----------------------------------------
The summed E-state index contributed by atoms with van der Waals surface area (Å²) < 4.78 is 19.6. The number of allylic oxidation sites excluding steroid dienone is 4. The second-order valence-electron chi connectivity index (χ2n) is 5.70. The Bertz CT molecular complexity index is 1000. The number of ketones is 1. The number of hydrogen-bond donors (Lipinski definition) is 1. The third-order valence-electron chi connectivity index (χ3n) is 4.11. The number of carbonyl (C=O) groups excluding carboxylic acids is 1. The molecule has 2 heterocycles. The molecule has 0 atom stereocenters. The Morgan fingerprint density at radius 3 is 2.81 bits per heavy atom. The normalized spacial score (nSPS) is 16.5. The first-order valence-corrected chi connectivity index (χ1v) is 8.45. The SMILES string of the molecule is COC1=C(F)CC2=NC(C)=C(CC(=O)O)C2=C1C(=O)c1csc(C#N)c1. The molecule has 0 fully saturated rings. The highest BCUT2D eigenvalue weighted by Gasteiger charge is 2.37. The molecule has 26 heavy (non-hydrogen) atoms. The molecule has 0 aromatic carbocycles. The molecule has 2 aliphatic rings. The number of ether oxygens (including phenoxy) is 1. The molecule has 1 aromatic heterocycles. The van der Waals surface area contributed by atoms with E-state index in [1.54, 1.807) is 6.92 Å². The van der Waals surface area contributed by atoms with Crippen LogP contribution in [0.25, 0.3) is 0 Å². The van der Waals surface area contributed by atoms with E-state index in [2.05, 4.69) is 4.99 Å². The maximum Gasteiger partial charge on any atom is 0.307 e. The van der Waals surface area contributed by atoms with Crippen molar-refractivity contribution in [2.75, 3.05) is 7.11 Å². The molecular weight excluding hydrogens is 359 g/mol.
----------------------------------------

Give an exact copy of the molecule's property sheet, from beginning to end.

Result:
The summed E-state index contributed by atoms with van der Waals surface area (Å²) < 4.78 is 19.6. The number of allylic oxidation sites excluding steroid dienone is 4. The second-order valence-electron chi connectivity index (χ2n) is 5.70. The Bertz CT molecular complexity index is 1000. The number of ketones is 1. The number of hydrogen-bond donors (Lipinski definition) is 1. The third-order valence-electron chi connectivity index (χ3n) is 4.11. The number of carbonyl (C=O) groups excluding carboxylic acids is 1. The molecule has 2 heterocycles. The molecule has 0 atom stereocenters. The Morgan fingerprint density at radius 3 is 2.81 bits per heavy atom. The normalized spacial score (nSPS) is 16.5. The first-order valence-corrected chi connectivity index (χ1v) is 8.45. The SMILES string of the molecule is COC1=C(F)CC2=NC(C)=C(CC(=O)O)C2=C1C(=O)c1csc(C#N)c1. The molecule has 0 fully saturated rings. The highest BCUT2D eigenvalue weighted by Gasteiger charge is 2.37. The molecule has 26 heavy (non-hydrogen) atoms. The molecule has 0 aromatic carbocycles. The molecule has 2 aliphatic rings. The number of ether oxygens (including phenoxy) is 1. The molecule has 1 aromatic heterocycles. The van der Waals surface area contributed by atoms with E-state index in [1.54, 1.807) is 6.92 Å². The van der Waals surface area contributed by atoms with Crippen LogP contribution in [0.25, 0.3) is 0 Å². The van der Waals surface area contributed by atoms with E-state index in [2.05, 4.69) is 4.99 Å². The maximum Gasteiger partial charge on any atom is 0.307 e. The van der Waals surface area contributed by atoms with Crippen molar-refractivity contribution in [2.75, 3.05) is 7.11 Å². The molecular weight excluding hydrogens is 359 g/mol.